December 20, 2021 – Monday
Luke 10:38-40 NIV
38 As Jesus and his disciples were on their way, he came to a village where a woman named Martha opened her home to him.
39 She had a sister called Mary, who sat at the Lord’s feet listening to what he said.
40 But Martha was distracted by all the preparations that had to be made. She came to him and asked, “Lord, don’t you care that my sister has left me to do the work by myself? Tell her to help me!”
Question for you the reader: How do you think Jesus replied to Martha’s complaint about her sister? If you have already read the following two verses, stop and think about what your answer would have been if you had not read the next two verses. After all, is Martha’s request reasonable? The nature of her question – don’t you care – was such that she clearly expected Jesus to agree with her. That would be especially true after she said Tell her to help me!
Me, I am a doer in general and understand that certain individuals tend to do a lot more work than others or work that matters (see Praeto’s Principle here and here). The key here is not simply doing more work but doing work that matters. Taking this into account it would help to ask ourselves, “What matters?” when it comes to Martha’s question.
We are given a clue when verse 40 tells us Martha was distracted by all the preparations that had to be made. What was she distracted from? Perhaps it was listening to what Jesus had to say because that is what Mary was doing. She was sitting at Jesus’ feet listening to what he said.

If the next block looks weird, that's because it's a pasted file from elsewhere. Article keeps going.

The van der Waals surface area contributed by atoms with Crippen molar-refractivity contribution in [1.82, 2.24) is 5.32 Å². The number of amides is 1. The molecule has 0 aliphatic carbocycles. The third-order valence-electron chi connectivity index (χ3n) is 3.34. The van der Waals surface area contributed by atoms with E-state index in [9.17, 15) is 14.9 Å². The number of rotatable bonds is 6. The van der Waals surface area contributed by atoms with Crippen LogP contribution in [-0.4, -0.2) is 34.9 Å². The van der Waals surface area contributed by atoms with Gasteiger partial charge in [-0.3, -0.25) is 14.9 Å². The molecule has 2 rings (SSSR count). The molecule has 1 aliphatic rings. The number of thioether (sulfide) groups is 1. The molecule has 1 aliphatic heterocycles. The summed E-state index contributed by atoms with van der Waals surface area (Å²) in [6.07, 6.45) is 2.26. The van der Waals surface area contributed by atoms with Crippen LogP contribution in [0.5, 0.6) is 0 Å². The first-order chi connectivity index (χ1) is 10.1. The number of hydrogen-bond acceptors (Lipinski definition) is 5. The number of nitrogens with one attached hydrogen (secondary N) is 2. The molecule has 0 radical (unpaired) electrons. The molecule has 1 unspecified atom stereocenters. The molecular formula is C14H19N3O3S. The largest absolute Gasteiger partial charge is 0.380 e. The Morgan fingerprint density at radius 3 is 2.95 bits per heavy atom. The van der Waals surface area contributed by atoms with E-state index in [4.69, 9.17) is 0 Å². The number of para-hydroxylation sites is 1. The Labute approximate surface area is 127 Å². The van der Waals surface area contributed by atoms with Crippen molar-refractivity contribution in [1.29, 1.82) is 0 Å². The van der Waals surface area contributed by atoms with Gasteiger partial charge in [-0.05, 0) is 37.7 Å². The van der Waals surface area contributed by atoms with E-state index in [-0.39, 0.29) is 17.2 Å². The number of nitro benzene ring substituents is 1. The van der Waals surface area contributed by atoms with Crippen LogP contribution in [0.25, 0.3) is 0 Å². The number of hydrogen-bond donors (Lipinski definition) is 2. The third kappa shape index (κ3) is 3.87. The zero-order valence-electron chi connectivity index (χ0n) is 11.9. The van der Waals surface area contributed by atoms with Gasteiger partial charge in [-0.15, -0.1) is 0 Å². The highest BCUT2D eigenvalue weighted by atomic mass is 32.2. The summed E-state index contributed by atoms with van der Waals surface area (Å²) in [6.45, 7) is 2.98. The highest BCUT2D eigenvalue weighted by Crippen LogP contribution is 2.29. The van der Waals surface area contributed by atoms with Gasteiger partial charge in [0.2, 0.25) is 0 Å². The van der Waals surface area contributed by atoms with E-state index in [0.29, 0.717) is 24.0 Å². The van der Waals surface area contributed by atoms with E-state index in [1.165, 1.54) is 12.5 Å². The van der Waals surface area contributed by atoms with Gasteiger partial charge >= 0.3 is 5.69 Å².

With this in mind, let’s look at Jesus reply in verses 41-42, Martha, Martha you are worried and upset about many things, but few things are needed—or indeed only one. Mary has chosen what is better, and it will not be taken away from her. When Jesus said Martha, Martha we should be expecting something other than agreement. After all, how often did a parent or a teacher or a spouse call you by name twice in a row and it was something positive? I cannot recall it ever happening to me, not even once. However, Jesus makes it a point to reprove or chide Martha gently telling her you are worried and upset about many things and that is not necessarily bad. But what are the important things that need to be done or the most important single thing? Jesus said, few things are needed—or indeed only one. In other words, we need to look at all the things that could be done and prioritize those few things that are needed and then determine if indeed it is only one thing that is needed that must be done (again see Praeto’s Principle) and when the others must be done.
Jesus then concluded, Mary has chosen what is better, and it will not be taken away from her. Mary had chosen better than Martha and Martha would do well to emulate what Mary had chosen. What are we choosing? Are we too busy to pray, to join a Bible study, to go to church, to read the Bible, to meditate on what we have read? There are real life things that must be done. That is a simple fact, but all too often we find ourselves expanding that list of things that must be done with things that do not have to be done, until there is no time left for God and often no time left for our loved ones.
Luke is the only gospel that tells us of this exchange between Jesus and Martha about the choices Mary and Martha made. It is only five verses long, but packed full of thought for us to consider. What choices are we making with our time? Are they good choices? Are they choices God would approve of? How do we prioritize our time? Are we prioritizing our time for what must be done and what God wants us to spend time on?
Prayer: Heavenly Father, You have provided much to think about with You Son’s answer to Martha. Thank You for such insight into how we spend our time and are we spending our time wisely? Help us to find ways to spend our time wisely. – In Jesus’ Name. Amen.
Riley D. Driver – Pastor
Calvary Chapel of Dayton in Beavercreek